The comments were played until around 10 p.m. Tuesday night, and resumed Wednesday at 9 a.m.
Today’s closely watched vote follows weeks of debate over the proposal to lease 85 acres of forested land off Key Road in unincorporated DeKalb County to the Atlanta Police Foundation, which is seeking to build a new training center for Atlanta’s first responders. Designs show the facility would include classrooms, a shooting range, space for explosives training and more. The site is the location of the old Atlanta prison farm.
The current police and fire training facilities are in poor condition, and the police foundation and other supporters say the new center would help with recruitment and retention.
“There’s a lot of emotion involved. But these men and women deserve a new public safety training center,” one resident said in a comment Tuesday.
The debate and pushback has gotten so intense that protesters showed up in the neighborhood of a member of Mayor Keisha Lance Bottoms’ cabinet Monday.
The City Council vote was delayed for three weeks after several council members said they wanted to gather more information and solicit more input from the public. Councilmember Natalyn Archibong organized an informational meeting last week and said over 14,000 residents joined by phone at one point.
Groups opposing the proposal continued to protest over the weekend, holding events at the World of Coca-Cola downtown and along the Beltline.
The South River Forest Coalition sent a letter to the City Council Monday urging them to negotiate a Community Benefits Agreement for the project. The Sierra Club Georgia Chapter urged the council to vote against the proposal. And the Atlanta Democratic Socialists of America published a petition signed by over 1,000 people opposed to the plan.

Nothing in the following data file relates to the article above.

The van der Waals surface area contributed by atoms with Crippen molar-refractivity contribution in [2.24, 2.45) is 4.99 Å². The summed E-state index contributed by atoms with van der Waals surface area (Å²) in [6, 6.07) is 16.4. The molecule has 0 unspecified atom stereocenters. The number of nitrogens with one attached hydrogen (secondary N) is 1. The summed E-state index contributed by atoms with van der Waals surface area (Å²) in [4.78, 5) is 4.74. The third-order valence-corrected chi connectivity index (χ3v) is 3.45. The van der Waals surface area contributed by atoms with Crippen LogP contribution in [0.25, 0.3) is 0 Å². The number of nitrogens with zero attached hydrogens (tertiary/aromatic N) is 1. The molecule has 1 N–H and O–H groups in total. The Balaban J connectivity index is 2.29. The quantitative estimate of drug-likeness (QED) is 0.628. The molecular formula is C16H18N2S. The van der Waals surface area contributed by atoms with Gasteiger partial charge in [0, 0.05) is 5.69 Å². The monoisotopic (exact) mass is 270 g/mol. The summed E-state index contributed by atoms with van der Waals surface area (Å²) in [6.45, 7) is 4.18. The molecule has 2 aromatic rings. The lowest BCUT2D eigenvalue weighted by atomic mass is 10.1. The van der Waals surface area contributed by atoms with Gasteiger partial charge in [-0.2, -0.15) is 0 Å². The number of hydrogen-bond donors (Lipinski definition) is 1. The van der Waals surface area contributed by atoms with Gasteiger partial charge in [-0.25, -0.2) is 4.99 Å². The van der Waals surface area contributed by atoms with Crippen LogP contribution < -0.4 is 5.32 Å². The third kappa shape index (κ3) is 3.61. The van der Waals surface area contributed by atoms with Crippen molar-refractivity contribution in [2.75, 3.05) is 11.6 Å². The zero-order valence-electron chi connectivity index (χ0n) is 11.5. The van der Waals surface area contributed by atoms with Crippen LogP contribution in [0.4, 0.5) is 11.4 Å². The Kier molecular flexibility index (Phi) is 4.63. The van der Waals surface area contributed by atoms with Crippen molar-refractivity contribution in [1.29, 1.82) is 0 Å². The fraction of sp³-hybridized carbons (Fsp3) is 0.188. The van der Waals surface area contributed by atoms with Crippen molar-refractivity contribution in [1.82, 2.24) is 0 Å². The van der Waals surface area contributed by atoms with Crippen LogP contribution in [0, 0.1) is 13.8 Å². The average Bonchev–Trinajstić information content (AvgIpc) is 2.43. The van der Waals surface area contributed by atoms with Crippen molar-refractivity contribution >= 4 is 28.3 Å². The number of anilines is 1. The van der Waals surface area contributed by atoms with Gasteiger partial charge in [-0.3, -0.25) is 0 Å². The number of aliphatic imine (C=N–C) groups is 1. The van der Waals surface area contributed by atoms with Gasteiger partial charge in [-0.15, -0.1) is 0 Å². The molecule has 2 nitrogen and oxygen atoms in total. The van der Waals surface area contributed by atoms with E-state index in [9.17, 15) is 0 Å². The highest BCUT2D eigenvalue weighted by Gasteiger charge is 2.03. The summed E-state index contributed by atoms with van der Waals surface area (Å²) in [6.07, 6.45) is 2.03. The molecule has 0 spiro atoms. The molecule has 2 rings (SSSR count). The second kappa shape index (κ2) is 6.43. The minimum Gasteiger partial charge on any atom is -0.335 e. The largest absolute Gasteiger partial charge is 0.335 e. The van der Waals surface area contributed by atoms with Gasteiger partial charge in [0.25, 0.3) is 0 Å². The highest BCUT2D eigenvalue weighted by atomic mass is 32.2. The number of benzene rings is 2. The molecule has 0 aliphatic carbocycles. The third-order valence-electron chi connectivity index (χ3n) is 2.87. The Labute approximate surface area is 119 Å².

Near the Decatur home of a top Bottoms administration official, protesters rallied Monday afternoon after a flyer advertised the “[expletive] Cop City Labor Day BBQ.”
Resident Bill Dishman told The Atlanta Journal-Constitution that about 25 to 30 people were protesting near their neighborhood with signs that said the staff member “betrayed them.” Another neighbor, Ravi Chawda, said two DeKalb County police vehicles were parked in the neighborhood during the protest. A spokesperson for DeKalb police said officers were “patrolling the peaceful event.”
Two residents who declined to be named said some of the protesters also posted signs along the employee’s yard.
A spokesman for Bottoms, who supports the new facility, admonished the demonstration in a statement Tuesday.
“While all are entitled to their own thoughts on policy, it is reckless and inappropriate to potentially endanger the family of a public official in such a manner. It is our hope that cooler, rational heads prevail in the dialogue surrounding the public safety training facility,” the spokesman said.
At the protest on the Beltline, near the Old Fourth Ward skate park, protesters referenced the police foundation, chanting, “Hey APF, back off.”
“The thing that we felt that we could do that would be most strategic and most important is to ... tell the APF to back off, and to let people know that these sort of machinations of city government were happening and were bypassing the will of the people,” said Seth Roseman with the Sunrise Movement, a youth movement focused on fighting climate change.
Near the event’s end, organizers displayed a large banner that read “City Council, stand with the people, not the Atlanta Police Foundation.”